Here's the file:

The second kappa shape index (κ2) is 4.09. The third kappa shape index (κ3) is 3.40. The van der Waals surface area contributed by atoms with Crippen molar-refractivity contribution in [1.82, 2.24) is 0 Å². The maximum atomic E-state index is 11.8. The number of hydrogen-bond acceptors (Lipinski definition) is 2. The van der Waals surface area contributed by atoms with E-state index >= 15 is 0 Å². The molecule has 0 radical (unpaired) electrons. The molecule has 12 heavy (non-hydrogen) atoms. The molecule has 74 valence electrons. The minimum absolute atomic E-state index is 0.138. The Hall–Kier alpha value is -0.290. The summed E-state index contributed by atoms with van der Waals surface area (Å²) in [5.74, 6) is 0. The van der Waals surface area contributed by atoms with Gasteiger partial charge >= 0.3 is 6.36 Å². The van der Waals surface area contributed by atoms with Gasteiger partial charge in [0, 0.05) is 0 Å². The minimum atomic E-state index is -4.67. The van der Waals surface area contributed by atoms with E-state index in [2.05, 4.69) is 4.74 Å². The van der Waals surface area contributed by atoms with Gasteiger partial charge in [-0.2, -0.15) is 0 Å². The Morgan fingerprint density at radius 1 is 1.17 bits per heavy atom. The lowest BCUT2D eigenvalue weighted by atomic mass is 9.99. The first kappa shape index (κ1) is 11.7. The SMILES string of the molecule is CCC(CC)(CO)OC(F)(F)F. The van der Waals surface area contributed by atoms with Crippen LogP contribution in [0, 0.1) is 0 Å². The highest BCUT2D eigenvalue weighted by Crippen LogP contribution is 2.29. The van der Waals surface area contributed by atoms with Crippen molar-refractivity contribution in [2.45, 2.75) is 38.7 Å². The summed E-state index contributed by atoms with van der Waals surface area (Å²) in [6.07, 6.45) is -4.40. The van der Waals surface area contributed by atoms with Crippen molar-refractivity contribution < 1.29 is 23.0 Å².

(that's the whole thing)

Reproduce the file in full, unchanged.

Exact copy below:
The second kappa shape index (κ2) is 4.09. The third kappa shape index (κ3) is 3.40. The van der Waals surface area contributed by atoms with Crippen molar-refractivity contribution in [1.82, 2.24) is 0 Å². The maximum atomic E-state index is 11.8. The number of hydrogen-bond acceptors (Lipinski definition) is 2. The van der Waals surface area contributed by atoms with E-state index >= 15 is 0 Å². The molecule has 0 radical (unpaired) electrons. The molecule has 12 heavy (non-hydrogen) atoms. The molecule has 74 valence electrons. The minimum absolute atomic E-state index is 0.138. The Hall–Kier alpha value is -0.290. The summed E-state index contributed by atoms with van der Waals surface area (Å²) in [5.74, 6) is 0. The van der Waals surface area contributed by atoms with Gasteiger partial charge >= 0.3 is 6.36 Å². The van der Waals surface area contributed by atoms with Gasteiger partial charge in [0, 0.05) is 0 Å². The minimum atomic E-state index is -4.67. The van der Waals surface area contributed by atoms with E-state index in [2.05, 4.69) is 4.74 Å². The van der Waals surface area contributed by atoms with Gasteiger partial charge in [-0.2, -0.15) is 0 Å². The Morgan fingerprint density at radius 1 is 1.17 bits per heavy atom. The lowest BCUT2D eigenvalue weighted by atomic mass is 9.99. The first kappa shape index (κ1) is 11.7. The SMILES string of the molecule is CCC(CC)(CO)OC(F)(F)F. The van der Waals surface area contributed by atoms with Crippen LogP contribution in [0, 0.1) is 0 Å². The highest BCUT2D eigenvalue weighted by Crippen LogP contribution is 2.29. The van der Waals surface area contributed by atoms with Crippen molar-refractivity contribution in [2.45, 2.75) is 38.7 Å². The summed E-state index contributed by atoms with van der Waals surface area (Å²) in [6.07, 6.45) is -4.40. The van der Waals surface area contributed by atoms with Crippen molar-refractivity contribution < 1.29 is 23.0 Å².